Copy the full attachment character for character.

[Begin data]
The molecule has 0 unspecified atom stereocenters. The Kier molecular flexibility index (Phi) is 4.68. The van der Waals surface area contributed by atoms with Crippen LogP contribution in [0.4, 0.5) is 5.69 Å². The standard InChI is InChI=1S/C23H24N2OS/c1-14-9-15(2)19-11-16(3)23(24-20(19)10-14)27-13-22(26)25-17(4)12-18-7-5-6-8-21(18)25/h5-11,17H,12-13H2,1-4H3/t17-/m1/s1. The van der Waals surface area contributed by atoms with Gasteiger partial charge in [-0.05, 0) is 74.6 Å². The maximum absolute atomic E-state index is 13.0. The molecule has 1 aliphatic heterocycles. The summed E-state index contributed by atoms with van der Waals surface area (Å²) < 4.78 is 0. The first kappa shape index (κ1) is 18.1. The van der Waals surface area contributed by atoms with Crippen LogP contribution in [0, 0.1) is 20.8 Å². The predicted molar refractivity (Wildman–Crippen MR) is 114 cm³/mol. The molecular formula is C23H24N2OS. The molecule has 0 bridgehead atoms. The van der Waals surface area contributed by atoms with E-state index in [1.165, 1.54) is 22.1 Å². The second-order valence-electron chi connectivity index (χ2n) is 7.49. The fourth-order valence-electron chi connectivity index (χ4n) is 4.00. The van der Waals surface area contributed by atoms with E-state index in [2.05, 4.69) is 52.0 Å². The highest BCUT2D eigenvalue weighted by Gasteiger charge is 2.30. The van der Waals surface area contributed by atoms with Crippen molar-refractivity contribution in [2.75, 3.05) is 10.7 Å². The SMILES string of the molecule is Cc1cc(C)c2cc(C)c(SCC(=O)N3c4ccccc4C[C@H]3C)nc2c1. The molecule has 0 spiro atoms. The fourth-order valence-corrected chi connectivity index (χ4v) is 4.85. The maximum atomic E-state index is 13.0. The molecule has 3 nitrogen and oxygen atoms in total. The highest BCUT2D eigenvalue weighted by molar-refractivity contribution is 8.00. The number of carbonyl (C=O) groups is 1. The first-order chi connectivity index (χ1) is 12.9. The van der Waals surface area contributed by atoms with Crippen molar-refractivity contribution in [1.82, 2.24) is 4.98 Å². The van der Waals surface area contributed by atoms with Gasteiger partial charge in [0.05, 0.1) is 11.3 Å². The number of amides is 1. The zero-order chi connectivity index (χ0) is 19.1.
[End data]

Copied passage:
The molecule has 0 unspecified atom stereocenters. The Kier molecular flexibility index (Phi) is 4.68. The van der Waals surface area contributed by atoms with Crippen LogP contribution in [0.4, 0.5) is 5.69 Å². The standard InChI is InChI=1S/C23H24N2OS/c1-14-9-15(2)19-11-16(3)23(24-20(19)10-14)27-13-22(26)25-17(4)12-18-7-5-6-8-21(18)25/h5-11,17H,12-13H2,1-4H3/t17-/m1/s1. The van der Waals surface area contributed by atoms with Gasteiger partial charge in [-0.05, 0) is 74.6 Å². The maximum absolute atomic E-state index is 13.0. The molecule has 1 aliphatic heterocycles. The summed E-state index contributed by atoms with van der Waals surface area (Å²) < 4.78 is 0. The first kappa shape index (κ1) is 18.1. The van der Waals surface area contributed by atoms with Crippen LogP contribution in [0, 0.1) is 20.8 Å². The predicted molar refractivity (Wildman–Crippen MR) is 114 cm³/mol. The molecular formula is C23H24N2OS. The molecule has 0 bridgehead atoms. The van der Waals surface area contributed by atoms with E-state index in [1.165, 1.54) is 22.1 Å². The second-order valence-electron chi connectivity index (χ2n) is 7.49. The fourth-order valence-electron chi connectivity index (χ4n) is 4.00. The van der Waals surface area contributed by atoms with E-state index in [2.05, 4.69) is 52.0 Å². The highest BCUT2D eigenvalue weighted by Gasteiger charge is 2.30. The van der Waals surface area contributed by atoms with Crippen molar-refractivity contribution in [2.75, 3.05) is 10.7 Å². The SMILES string of the molecule is Cc1cc(C)c2cc(C)c(SCC(=O)N3c4ccccc4C[C@H]3C)nc2c1. The molecule has 0 spiro atoms. The fourth-order valence-corrected chi connectivity index (χ4v) is 4.85. The maximum atomic E-state index is 13.0. The molecule has 3 nitrogen and oxygen atoms in total. The highest BCUT2D eigenvalue weighted by molar-refractivity contribution is 8.00. The number of carbonyl (C=O) groups is 1. The first-order chi connectivity index (χ1) is 12.9. The van der Waals surface area contributed by atoms with Crippen molar-refractivity contribution in [1.82, 2.24) is 4.98 Å². The van der Waals surface area contributed by atoms with Gasteiger partial charge in [0.05, 0.1) is 11.3 Å². The number of amides is 1. The zero-order chi connectivity index (χ0) is 19.1.